yours--pray make no apology, pray make no apology."
"You have a great deal to do just at the present moment, Bishop. Do
not forget how extremely busy you are at present," said Mrs. Proudie,
whose spirit was now up, for she was angry with her visitor.
"I will not delay his lordship much above a minute," said the Master
of Lazarus, rising from his chair and expecting that Mrs. Proudie
would now go, or else that the bishop would lead the way into another
But neither event seemed likely to occur, and Dr. Gwynne stood for a
moment silent in the middle of the room.
"Perhaps it's about Hiram's Hospital?" suggested Mrs. Proudie.
Dr. Gwynne, lost in astonishment, and not knowing what else on earth
to do, confessed that his business with the bishop was connected with
"His lordship has finally conferred the appointment on Mr. Quiverful
this morning," said the lady.
Dr. Gwynne made a simple reference to the bishop, and finding that
the lady's statement was formally confirmed, he took his leave.
"That comes of the reform bill," he said to himself as he walked down
the bishop's avenue. "Well, at any rate the Greek play bishops were
not so bad as that."
It has been said that Mr. Slope, as he started for Ullathorne,
received a dispatch from his friend Mr. Towers, which had the effect
of putting him in that high good humour which subsequent events
somewhat untowardly damped. It ran as follows. Its shortness will
be its sufficient apology.
MY DEAR SIR,
I wish you every success. I don't know that I can help you, but if I
can, I will.
There was more in this than in all Sir Nicholas Fitzwhiggin's
flummery; more than in all the bishop's promises, even had they been
ever so sincere; more than in any archbishop's good word, even had it
been possible to obtain it. Tom Towers would do for him what he
Mr. Slope had from his youth upwards been a firm believer in the
public press. He had dabbled in it himself ever since he had taken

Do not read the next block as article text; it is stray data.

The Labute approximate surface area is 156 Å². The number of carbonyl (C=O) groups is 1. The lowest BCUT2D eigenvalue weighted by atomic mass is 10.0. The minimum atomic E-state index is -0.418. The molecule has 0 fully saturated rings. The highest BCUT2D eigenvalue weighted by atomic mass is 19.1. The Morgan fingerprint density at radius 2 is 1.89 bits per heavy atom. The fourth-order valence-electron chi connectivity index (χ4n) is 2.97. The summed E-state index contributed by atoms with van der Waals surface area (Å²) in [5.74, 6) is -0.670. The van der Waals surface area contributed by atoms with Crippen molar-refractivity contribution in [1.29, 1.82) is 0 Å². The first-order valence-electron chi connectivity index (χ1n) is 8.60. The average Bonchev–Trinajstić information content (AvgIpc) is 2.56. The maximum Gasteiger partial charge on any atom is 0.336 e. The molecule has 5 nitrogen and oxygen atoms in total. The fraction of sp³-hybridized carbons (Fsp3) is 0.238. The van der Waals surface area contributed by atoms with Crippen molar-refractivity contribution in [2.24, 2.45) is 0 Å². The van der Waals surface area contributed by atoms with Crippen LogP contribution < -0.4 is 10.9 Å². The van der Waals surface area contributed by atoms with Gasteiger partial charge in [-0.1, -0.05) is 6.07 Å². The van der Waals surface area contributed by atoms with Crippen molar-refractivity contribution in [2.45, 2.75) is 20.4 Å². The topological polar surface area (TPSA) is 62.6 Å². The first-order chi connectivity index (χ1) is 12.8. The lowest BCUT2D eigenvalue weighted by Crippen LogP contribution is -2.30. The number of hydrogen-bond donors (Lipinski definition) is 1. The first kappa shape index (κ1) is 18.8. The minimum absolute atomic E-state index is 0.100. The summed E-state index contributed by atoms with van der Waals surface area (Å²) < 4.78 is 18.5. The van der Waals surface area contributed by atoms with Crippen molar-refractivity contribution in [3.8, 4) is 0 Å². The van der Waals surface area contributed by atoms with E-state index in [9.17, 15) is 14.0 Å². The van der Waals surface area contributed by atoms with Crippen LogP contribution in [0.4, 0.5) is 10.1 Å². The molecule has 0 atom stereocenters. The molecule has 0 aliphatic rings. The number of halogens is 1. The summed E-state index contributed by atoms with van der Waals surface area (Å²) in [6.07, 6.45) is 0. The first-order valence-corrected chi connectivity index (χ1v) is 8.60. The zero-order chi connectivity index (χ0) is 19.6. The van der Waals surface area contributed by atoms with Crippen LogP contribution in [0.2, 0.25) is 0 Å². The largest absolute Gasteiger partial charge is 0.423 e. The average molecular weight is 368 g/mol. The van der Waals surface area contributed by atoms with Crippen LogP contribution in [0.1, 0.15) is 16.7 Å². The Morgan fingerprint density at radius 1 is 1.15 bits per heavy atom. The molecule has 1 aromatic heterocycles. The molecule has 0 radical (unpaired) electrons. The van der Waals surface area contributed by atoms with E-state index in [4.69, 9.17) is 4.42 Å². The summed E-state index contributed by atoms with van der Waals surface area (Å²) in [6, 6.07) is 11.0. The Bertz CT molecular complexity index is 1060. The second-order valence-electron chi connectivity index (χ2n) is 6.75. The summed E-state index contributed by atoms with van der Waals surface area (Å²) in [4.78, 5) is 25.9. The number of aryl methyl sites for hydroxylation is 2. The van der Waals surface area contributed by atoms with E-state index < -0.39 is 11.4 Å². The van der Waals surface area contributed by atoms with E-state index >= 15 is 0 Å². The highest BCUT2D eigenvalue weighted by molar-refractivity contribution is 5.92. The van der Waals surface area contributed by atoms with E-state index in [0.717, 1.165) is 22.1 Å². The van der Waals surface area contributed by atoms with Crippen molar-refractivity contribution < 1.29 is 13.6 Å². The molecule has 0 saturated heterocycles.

his degree, and he regarded it as the great arranger and distributor
of all future British terrestrial affairs whatever. He had not yet
arrived at the age, an age which sooner or later comes to most of us,
which dissipates the golden dreams of youth. He delighted in the
idea of wresting power from the hands of his country's magnates and
placing it in a custody which was at any rate nearer to his own
reach. Sixty thousand broadsheets dispersing themselves daily among
his reading fellow citizens formed in his eyes a better depot for
supremacy than a throne at Windsor, a cabinet in Downing Street, or
even an assembly at Westminster. And on this subject we must not
quarrel with Mr. Slope, for the feeling is too general to be met with
Tom Towers was as good, if not better, than his promise. On the
following morning The Jupiter, spouting forth public opinion with
sixty thousand loud clarions, did proclaim to the world that Mr.
Slope was the fitting man for the vacant post. It was pleasant for
Mr. Slope to read the following lines in the Barchester news-room,
which he did within thirty minutes after the morning train from
London had reached the city.
It is just now five years since we called the attention of our
readers to the quiet city of Barchester. From that day to this, we
have in no way meddled with the affairs of that happy ecclesiastical
community. Since then, an old bishop has died there and a young
bishop has been installed, but we believe we did not do more than
give some customary record of the interesting event. Nor are we now
about to meddle very deeply in the affairs of the diocese. If any of
the chapter feel a qualm of conscience on reading thus far, let it be